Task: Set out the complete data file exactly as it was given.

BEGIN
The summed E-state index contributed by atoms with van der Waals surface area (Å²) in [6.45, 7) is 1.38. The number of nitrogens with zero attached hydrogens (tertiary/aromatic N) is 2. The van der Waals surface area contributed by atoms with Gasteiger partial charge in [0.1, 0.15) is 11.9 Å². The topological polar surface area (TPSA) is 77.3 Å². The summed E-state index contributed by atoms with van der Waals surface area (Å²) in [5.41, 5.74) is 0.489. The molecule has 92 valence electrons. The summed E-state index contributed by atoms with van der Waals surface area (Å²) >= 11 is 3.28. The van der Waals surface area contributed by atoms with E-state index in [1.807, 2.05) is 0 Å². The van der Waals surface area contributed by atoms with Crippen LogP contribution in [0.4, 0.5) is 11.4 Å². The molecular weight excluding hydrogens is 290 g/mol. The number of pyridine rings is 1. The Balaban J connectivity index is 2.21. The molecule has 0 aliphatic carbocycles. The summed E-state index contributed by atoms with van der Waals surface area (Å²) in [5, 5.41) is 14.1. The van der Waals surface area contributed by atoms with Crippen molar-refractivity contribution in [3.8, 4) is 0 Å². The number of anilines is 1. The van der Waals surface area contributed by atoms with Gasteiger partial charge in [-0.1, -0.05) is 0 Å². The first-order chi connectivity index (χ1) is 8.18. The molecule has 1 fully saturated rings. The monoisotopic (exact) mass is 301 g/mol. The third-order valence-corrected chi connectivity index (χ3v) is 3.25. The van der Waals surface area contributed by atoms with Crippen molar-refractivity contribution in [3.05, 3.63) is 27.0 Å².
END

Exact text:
The summed E-state index contributed by atoms with van der Waals surface area (Å²) in [6.45, 7) is 1.38. The number of nitrogens with zero attached hydrogens (tertiary/aromatic N) is 2. The van der Waals surface area contributed by atoms with Gasteiger partial charge in [0.1, 0.15) is 11.9 Å². The topological polar surface area (TPSA) is 77.3 Å². The summed E-state index contributed by atoms with van der Waals surface area (Å²) in [5.41, 5.74) is 0.489. The molecule has 92 valence electrons. The summed E-state index contributed by atoms with van der Waals surface area (Å²) >= 11 is 3.28. The van der Waals surface area contributed by atoms with E-state index in [1.807, 2.05) is 0 Å². The van der Waals surface area contributed by atoms with Crippen LogP contribution in [0.4, 0.5) is 11.4 Å². The molecular weight excluding hydrogens is 290 g/mol. The number of pyridine rings is 1. The Balaban J connectivity index is 2.21. The molecule has 0 aliphatic carbocycles. The summed E-state index contributed by atoms with van der Waals surface area (Å²) in [5, 5.41) is 14.1. The van der Waals surface area contributed by atoms with Crippen molar-refractivity contribution in [3.8, 4) is 0 Å². The number of anilines is 1. The van der Waals surface area contributed by atoms with Gasteiger partial charge in [-0.1, -0.05) is 0 Å². The first-order chi connectivity index (χ1) is 8.18. The molecule has 1 fully saturated rings. The monoisotopic (exact) mass is 301 g/mol. The third-order valence-corrected chi connectivity index (χ3v) is 3.25. The van der Waals surface area contributed by atoms with Crippen molar-refractivity contribution in [3.05, 3.63) is 27.0 Å².